“Kingsland breaks new ground by tightly linking the intellectual history of ecological science with changes in the land.”―Journal of American History

“Anyone interested in the history of American ecology and its relationship to our changing perspective on the environment will find this a worthwhile read.”―Environmental History

“The details of how the field began and the accounts of the ecological pioneers make this book an enjoyable account of scientific history.”―Brittonia

“A refreshing and novel approach that breaks new grounds in our understanding of how ecology became a dominating scientific approach to the environment.”―Centaurus

Sharon E. Kingsland is a professor of the history of science at the Johns Hopkins University.

About the Author

Sharon Kingsland is a professor of the history of science at the Johns Hopkins University.

  • ASIN : 080189087X
  • Publisher : JHUP (November 15, 2008)
  • Language : English
  • Paperback : 326 pages
  • ISBN-10 : 9780801890871
  • ISBN-13 : 978-0801890871
  • Item Weight : 1 pounds
  • Dimensions : 6 x 0.74 x 9 inches

Foundations of Ecology: Classic Papers with Commentaries: Leslie A. Real, James H. Brown

Assembled here for the first time in one volume are forty classic papers that have laid the foundations of modern ecology. Whether by posing new problems, demonstrating important effects, or stimulating new research, these papers have made substantial contributions to an understanding of ecological processes, and they continue to influence the field today.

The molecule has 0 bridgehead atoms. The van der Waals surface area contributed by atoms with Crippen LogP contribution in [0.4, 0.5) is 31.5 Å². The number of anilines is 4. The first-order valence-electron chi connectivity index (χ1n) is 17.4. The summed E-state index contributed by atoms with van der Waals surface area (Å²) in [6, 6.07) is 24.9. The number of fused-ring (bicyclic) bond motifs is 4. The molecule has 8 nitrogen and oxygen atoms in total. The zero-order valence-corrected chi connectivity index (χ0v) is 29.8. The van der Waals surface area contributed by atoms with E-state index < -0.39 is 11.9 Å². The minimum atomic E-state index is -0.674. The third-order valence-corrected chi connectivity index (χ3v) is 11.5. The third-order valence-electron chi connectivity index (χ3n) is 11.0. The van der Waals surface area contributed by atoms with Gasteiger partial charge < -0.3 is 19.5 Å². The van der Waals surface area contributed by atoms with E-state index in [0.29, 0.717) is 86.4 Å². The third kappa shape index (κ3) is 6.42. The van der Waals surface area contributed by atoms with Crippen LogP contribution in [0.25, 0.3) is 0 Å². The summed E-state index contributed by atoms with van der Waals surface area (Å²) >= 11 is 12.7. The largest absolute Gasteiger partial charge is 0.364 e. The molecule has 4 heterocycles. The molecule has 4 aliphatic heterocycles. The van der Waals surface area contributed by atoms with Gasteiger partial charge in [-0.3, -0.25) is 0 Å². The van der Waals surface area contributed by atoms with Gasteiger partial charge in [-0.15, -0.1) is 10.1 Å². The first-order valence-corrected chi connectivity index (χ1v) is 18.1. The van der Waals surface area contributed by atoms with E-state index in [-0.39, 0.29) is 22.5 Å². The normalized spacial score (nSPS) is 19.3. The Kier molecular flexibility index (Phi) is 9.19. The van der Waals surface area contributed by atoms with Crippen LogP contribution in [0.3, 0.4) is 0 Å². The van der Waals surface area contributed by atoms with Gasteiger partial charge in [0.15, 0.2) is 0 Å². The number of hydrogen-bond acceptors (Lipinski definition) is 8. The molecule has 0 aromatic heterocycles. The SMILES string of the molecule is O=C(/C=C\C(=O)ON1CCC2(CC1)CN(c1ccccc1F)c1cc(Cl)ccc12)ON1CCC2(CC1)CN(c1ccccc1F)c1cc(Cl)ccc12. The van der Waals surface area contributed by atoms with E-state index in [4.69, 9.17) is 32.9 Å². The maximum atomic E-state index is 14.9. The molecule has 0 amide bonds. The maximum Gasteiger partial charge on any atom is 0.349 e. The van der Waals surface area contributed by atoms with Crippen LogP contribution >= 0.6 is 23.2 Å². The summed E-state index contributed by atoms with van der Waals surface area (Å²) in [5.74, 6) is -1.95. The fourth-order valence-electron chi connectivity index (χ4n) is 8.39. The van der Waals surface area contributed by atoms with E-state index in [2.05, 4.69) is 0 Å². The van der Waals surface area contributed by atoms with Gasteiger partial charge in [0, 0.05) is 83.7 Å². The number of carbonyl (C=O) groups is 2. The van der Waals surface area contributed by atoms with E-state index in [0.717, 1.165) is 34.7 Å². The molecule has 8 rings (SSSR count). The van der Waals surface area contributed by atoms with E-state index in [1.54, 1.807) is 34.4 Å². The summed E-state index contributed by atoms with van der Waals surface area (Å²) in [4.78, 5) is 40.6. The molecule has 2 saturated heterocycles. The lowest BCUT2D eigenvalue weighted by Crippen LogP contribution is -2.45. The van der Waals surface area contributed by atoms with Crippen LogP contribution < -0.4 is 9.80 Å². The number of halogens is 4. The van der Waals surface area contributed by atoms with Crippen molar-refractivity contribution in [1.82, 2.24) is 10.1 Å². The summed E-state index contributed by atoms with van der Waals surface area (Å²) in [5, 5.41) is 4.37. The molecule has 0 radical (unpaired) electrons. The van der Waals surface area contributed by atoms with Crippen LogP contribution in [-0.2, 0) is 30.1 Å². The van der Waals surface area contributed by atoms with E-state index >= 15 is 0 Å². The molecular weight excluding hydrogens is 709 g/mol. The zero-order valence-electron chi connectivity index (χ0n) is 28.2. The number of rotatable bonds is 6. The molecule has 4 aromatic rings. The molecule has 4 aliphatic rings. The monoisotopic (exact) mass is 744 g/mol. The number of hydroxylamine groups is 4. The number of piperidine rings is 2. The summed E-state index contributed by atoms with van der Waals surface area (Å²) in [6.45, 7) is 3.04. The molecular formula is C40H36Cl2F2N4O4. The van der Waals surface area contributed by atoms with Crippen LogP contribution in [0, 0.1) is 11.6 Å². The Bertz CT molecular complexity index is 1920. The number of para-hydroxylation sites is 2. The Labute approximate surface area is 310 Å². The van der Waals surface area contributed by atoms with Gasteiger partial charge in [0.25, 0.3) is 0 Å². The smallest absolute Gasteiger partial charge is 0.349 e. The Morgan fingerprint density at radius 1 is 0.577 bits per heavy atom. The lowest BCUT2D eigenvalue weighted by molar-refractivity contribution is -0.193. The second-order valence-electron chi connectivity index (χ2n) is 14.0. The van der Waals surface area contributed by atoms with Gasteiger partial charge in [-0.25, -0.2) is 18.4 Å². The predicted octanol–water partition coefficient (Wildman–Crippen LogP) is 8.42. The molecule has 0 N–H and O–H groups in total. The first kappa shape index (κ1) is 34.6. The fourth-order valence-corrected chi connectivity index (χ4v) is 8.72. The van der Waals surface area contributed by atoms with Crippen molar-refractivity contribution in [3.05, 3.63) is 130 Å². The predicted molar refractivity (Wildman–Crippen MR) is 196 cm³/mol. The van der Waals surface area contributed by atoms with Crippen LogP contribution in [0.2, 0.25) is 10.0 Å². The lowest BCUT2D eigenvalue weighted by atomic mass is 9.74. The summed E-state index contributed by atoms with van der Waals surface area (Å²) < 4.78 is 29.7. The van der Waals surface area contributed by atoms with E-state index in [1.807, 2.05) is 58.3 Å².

The papers span nearly nine decades of ecological research, from 1887 on, and are organized in six sections: foundational papers, theoretical advances, synthetic statements, methodological developments, field studies, and ecological experiments. Selections range from Connell’s elegant account of experiments with barnacles to Watt’s encyclopedic natural history, from a visionary exposition by Grinnell of the concept of niche to a seminal essay by Hutchinson on diversity.

Six original essays by contemporary ecologists and a historian of ecology place the selections in context and discuss their continued relevance to current research. This combination of classic papers and fresh commentaries makes Foundations of Ecology both a convenient reference to papers often cited today and an essential guide to the intellectual and conceptual roots of the field.